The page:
Does she deserve a full refund for a hotel room she stayed in?

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By Christopher Elliott

When the Glenmoriston Town House, in Inverness, Scotland, gave Andrea McEwen the keys to the wrong hotel room, her first thought wasn’t a full refund.

That came later — much later.

“The hotel was overbooked because of a wedding and we were given a room with a child’s twin bed,” she says. “The bed was less than a standard bed accommodation, having only a mattress over 2 X 4’s across a wrought iron frame. Clearly not the luxury accommodations outlined on the property website nor representative of the pictures, either.”

Here’s how the property describes her room type:

King Club Double

Rising above our Comfort bedrooms are our Club rooms, with a generously-sized bedroom space and a compact seating area for private dining or work. The view from our Club rooms is a little sweeter than the one in our Comfort rooms.

Indifferent downgrade

The hotel’s management, she adds, seemed indifferent to her downgrade.

Over the next three days, she repeatedly asked the hotel to fix her room assignment. Finally, she asked the property to reduce her $908 bill by $400 after she checked out. The hotel didn’t answer her request.

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Now she wants me to get involved in the case. I’m considering it.

McEwen didn’t take the Glenmoriston’s rejection lying down, even after leaving.

“When our initial communications to the hotel went unanswered, and we read similar reviews from others, we felt this was a deliberate attempt to defraud customers,” she says.

Did someone say “similar reviews”? Cue our good friends at TripAdvisor with a handful of unvetted reviews.

A disputed stay puts credit card protection to the test

McEwen initiated a credit card dispute with her credit card, British Airways Chase Visa. Initially, her card agreed to fully refund the stay. But they always say that at the beginning. After the dispute process concluded, Chase sided with the hotel. After all, McEwen had stayed in the hotel.

“Chase provided no assistance despite my escalation with supervisors to the executive office,” she says. “The responses are evasive and elude to the fact that since we stayed at the hotel a refund is not provided. I’ve mentioned the Fair Credit Act, Breach of Contract and UDAP to Chase and Chase will not provide a response. It is almost as if the credit card company exonerates themselves regarding merchants abroad.”

How true. I’ve seen that time and again, particularly on international transactions. A card that promises to “protect” you when you’re on the road scurries for the exits at the first sign of trouble.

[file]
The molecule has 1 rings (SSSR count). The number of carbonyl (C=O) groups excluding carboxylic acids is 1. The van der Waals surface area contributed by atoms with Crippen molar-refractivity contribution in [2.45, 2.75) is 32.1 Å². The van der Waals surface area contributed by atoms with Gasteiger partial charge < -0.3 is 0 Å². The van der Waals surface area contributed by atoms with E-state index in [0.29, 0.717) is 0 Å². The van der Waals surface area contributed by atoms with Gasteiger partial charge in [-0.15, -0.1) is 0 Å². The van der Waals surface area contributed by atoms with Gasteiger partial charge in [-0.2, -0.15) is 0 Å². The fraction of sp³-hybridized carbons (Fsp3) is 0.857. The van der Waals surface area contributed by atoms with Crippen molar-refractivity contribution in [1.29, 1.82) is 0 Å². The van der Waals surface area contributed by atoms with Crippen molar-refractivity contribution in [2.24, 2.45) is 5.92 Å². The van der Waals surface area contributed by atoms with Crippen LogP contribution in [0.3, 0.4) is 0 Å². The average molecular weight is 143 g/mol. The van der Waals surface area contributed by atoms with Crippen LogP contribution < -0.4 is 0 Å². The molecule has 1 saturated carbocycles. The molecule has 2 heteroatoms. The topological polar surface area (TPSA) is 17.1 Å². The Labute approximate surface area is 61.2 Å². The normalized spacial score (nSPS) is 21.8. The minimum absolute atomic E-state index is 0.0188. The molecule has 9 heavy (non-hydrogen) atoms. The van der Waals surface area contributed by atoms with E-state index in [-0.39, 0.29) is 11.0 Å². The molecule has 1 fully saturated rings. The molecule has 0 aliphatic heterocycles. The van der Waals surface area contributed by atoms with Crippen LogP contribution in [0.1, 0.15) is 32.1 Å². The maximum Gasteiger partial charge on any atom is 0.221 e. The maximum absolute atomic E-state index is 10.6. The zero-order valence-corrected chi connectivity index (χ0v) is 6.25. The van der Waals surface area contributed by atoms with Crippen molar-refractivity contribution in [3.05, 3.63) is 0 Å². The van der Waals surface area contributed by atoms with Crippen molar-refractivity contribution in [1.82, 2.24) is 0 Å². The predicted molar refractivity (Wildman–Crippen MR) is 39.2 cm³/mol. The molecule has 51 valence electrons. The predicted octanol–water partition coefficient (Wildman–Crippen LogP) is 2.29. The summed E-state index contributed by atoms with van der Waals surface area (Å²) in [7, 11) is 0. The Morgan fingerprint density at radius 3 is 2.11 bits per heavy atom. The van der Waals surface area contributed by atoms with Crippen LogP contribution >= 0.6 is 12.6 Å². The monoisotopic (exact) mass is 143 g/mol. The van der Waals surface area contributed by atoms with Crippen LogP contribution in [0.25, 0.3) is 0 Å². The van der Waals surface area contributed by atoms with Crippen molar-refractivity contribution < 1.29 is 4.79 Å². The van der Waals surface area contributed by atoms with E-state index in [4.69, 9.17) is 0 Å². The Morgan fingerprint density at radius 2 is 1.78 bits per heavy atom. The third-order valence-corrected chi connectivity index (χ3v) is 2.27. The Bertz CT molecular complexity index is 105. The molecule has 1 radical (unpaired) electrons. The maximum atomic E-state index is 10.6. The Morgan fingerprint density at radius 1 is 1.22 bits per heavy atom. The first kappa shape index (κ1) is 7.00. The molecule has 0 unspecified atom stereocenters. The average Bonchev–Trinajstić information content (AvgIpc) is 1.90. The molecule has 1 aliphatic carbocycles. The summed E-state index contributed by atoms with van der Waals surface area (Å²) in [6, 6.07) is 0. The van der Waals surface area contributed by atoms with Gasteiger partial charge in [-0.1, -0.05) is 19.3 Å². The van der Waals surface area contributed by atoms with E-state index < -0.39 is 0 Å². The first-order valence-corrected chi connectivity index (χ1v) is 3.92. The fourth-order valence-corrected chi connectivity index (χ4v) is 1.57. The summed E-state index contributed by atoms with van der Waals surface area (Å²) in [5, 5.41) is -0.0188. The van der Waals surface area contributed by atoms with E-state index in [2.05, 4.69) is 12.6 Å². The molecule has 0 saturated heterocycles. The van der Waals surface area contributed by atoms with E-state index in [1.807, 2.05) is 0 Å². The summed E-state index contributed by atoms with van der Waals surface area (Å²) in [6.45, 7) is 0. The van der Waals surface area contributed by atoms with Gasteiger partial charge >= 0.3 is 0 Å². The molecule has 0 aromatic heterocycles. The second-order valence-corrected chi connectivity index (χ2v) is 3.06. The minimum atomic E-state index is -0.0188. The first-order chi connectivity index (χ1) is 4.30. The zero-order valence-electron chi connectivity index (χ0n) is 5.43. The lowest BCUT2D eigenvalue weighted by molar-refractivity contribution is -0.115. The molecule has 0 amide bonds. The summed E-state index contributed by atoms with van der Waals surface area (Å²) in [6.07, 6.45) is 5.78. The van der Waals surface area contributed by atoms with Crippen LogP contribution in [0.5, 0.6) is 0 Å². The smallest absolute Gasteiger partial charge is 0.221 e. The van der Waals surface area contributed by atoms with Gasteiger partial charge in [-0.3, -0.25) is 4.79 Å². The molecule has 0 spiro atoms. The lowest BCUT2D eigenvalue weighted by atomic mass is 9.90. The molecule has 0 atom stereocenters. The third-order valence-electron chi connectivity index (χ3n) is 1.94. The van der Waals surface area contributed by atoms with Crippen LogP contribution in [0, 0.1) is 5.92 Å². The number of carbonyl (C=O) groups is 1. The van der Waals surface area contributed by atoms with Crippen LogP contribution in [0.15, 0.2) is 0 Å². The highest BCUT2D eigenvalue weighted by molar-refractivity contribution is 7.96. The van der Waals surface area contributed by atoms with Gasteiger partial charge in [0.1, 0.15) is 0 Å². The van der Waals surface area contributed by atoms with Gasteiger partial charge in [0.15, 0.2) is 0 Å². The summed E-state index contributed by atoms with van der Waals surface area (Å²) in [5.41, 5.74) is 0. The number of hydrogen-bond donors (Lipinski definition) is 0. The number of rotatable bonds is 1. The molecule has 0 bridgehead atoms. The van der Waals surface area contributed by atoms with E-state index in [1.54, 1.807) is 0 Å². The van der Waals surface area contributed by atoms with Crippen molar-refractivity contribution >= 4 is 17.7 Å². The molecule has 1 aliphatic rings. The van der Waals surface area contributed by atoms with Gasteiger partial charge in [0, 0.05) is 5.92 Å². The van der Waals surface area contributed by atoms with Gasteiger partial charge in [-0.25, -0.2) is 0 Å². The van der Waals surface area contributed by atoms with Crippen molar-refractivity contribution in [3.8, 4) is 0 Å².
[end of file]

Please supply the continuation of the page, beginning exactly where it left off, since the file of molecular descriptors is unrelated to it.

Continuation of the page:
But here’s the problem: McEwen stayed at the Glenmoriston Town House, no question about it. She accepted the closet-size room and when she checked out, she settled her bill. For some credit card dispute departments, that’s an open-and-shut case. (Here’s our guide to winning a credit card dispute.)

But wait! Doesn’t the Fair Credit Billing Act (FCBA) protect you against charges for goods and services you didn’t accept or that weren’t delivered as agreed? Yep, it does.

The $95 credit card that left her stranded

Shouldn’t it apply to McEwen’s case? Possibly, although there are some jurisdictional issues — the hotel isn’t in the United States and beyond the 100 miles of her billing address, as required by the FCBA. No, this is one of those times when a credit card should side with you not because it’s required to, but because it’s the right thing.

And that’s not happening.

Here’s what I’m not getting. British Airways Chase Visa cost her $95 a year and allowed her to rack up lots of worthless “miles.” It intentionally made the card more attractive to international travelers by abstaining from charging a foreign transaction fee on currency exchanges (how generous!). But then, when someone like McEwen has a problem with a purchase made in the U.K., it slowly backs away.

If you ask me, she didn’t get her $95 worth of card.

So what’s next? Should my advocacy team and I pursue Chase to the ends of the earth for a partial refund? Or should I tell McEwen hers is a lost cause and that she needs to find a new credit card?

Should I mediate Andrea McEwen's case?

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Christopher Elliott

Christopher Elliott is the founder of Elliott Advocacy, a 501(c)(3) nonprofit organization that empowers consumers to solve their problems and helps those who can't. He's the author of numerous books on consumer advocacy and writes three nationally syndicated columns. He also publishes the Elliott Report, a news site for consumers, and Elliott Confidential, a critically acclaimed newsletter about customer service. If you have a consumer problem you can't solve, contact him directly through his advocacy website. You can also follow him on X, Facebook, and LinkedIn, or sign up for his daily newsletter.

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